• He is physically tough. Ex football player. Spartan race participant.
  • He is mentally tough. A principal care-giver for his brother while still a teenager, family leader when his father went to jail.
  • He is a Pennsylvania progressive, a bread and butter progressive:
    • He says: We live in the greatest, most wealthy country in the world. Every person in this country deserves to have adequate and affordable health care. Our roads and bridges shouldn’t be crumbling. Our seniors shouldn’t struggle so much to live on a fixed-income. And we shouldn’t be rewarding large corporations and our most wealthy with ridiculous tax handouts when we’re not even meeting the most basic needs of our friends, families and neighbors.

Before the 2018 election, The Pennsylvania Supreme Court redrew the state’s gerrymandered Congressional Districts. Before 2018, Pennsylvania had 12 Republican Members of Congress, 6 Democrats. After the 2018 election, there were 9 of each.

Scott Perry, representing PA 10, was one of the Republican incumbents who survived. He has a pretty good story of his own. He grew up extremely poor in rural Pennsylvania. He graduated from a vocational high school, joined the National Guard, and went on to Penn State University – all in 1980. The National Guard took him to Bosnia-Herzogovena and then to Iraq where he flew helicopters and became a colonel.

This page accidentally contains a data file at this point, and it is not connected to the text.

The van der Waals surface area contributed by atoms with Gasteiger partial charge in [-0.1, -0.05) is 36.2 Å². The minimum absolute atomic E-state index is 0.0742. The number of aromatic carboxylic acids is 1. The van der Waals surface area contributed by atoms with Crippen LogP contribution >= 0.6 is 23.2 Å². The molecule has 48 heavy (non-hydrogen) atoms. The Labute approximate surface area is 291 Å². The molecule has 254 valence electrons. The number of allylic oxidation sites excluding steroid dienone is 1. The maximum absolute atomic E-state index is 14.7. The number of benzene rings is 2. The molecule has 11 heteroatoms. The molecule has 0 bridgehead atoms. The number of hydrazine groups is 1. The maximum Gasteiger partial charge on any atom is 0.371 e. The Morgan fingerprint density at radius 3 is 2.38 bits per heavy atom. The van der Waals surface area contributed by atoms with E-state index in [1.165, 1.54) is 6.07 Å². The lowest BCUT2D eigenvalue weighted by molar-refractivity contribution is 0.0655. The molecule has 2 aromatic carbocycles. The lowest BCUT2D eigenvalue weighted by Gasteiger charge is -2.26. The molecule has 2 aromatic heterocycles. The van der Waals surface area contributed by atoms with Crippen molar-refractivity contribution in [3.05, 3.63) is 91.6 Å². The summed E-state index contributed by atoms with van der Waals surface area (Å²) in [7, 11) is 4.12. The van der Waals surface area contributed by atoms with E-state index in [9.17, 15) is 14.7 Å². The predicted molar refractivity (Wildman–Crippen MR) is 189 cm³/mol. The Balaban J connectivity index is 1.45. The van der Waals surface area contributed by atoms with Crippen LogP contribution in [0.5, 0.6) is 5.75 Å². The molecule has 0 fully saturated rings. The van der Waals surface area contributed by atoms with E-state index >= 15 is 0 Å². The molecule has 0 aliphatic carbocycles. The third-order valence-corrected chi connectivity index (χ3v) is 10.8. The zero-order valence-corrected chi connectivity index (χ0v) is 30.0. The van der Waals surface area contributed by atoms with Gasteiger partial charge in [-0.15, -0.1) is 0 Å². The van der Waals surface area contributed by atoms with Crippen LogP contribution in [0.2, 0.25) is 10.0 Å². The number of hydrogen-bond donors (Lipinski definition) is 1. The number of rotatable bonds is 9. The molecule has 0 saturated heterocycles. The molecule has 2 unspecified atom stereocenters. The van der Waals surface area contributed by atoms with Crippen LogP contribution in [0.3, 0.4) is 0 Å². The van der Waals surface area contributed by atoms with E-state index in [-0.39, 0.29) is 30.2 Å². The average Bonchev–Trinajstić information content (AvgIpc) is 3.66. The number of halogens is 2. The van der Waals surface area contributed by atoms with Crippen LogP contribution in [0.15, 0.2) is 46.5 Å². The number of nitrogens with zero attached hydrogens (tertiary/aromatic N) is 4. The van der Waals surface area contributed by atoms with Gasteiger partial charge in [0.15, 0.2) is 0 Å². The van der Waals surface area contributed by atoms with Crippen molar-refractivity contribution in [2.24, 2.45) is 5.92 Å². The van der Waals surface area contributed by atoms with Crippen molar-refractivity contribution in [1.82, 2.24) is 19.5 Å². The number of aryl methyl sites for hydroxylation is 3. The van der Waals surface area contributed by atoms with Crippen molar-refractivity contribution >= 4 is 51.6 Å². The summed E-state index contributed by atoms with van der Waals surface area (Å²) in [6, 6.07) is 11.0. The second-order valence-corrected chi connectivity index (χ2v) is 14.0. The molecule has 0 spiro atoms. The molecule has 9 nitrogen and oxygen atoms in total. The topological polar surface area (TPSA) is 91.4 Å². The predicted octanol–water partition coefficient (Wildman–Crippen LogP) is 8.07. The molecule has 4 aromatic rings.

Two of Scott Perry’s positions are representative of his approach to politics.

  • He complained, in 2017, that CNN’s Chris Cuomo exaggerated the devastation from Hurricane Maria in Puerto Rico as he argued against more FEMA funds for Puerto Rico.
  • Well after the event, he suggested that ISIS may have been responsible for the 2017 Las Vegas shooting.

No matter how good his story is, his politics are unpalatable.

Help Eugene DePasquale https://eugeneforcongress.com win this seat. Send him some resources. Think about volunteering. You can volunteer from a distance. When you help a Congressional candidate, you help the presidential candidate, too. Make Pennsylvania a blue state.

Candidates for flipping House and Senate seats in November 2020 about whom I have written so far:


California 50                    Ammar Camp-Hajjar to beat incumbent Duncan Hunter

Florida 16                         Margaret Good to beat incumbent Vern Buchanan

Illinois 13                         Betsy Dirksen Londrigen to beat incumbent Rodney Davis

Iowa 04                            JD Scholten to beat incumbent Steve King)

Michigan 06                    Jon Hoadley to beat incumbent Fred Upton

Minnesota 01                  Dan Feehan to beat incumbent Jim Hagedorn

North Carolina 10          Dan McReady to beat incumbent Dan Bishop, this time

Pennsylvania 10             Eugene DePasquale to beat incumbent Scott Perry

Texas 23                          Gina Ortiz Jones to win this open Republican seat

US Senate:

Alaska                         Al Gross to beat Incumbent Dan Sullivan

Arizona                      Mark Kelly to beat appointee Martha McSally

Iowa                            Theresa Greenfield to beat incumbent Joni Ernst

Maine                         Sara Gideon to beat incumbent Susan Collins             

Mississippi               Mike Espy to beat incumbent Cindy Hyde-Smith

North Carolina        Cal Cunningham to beat incumbent Thom Tillis              

South Carolina        Jaime Harrison to beat incumbent Linsday Graham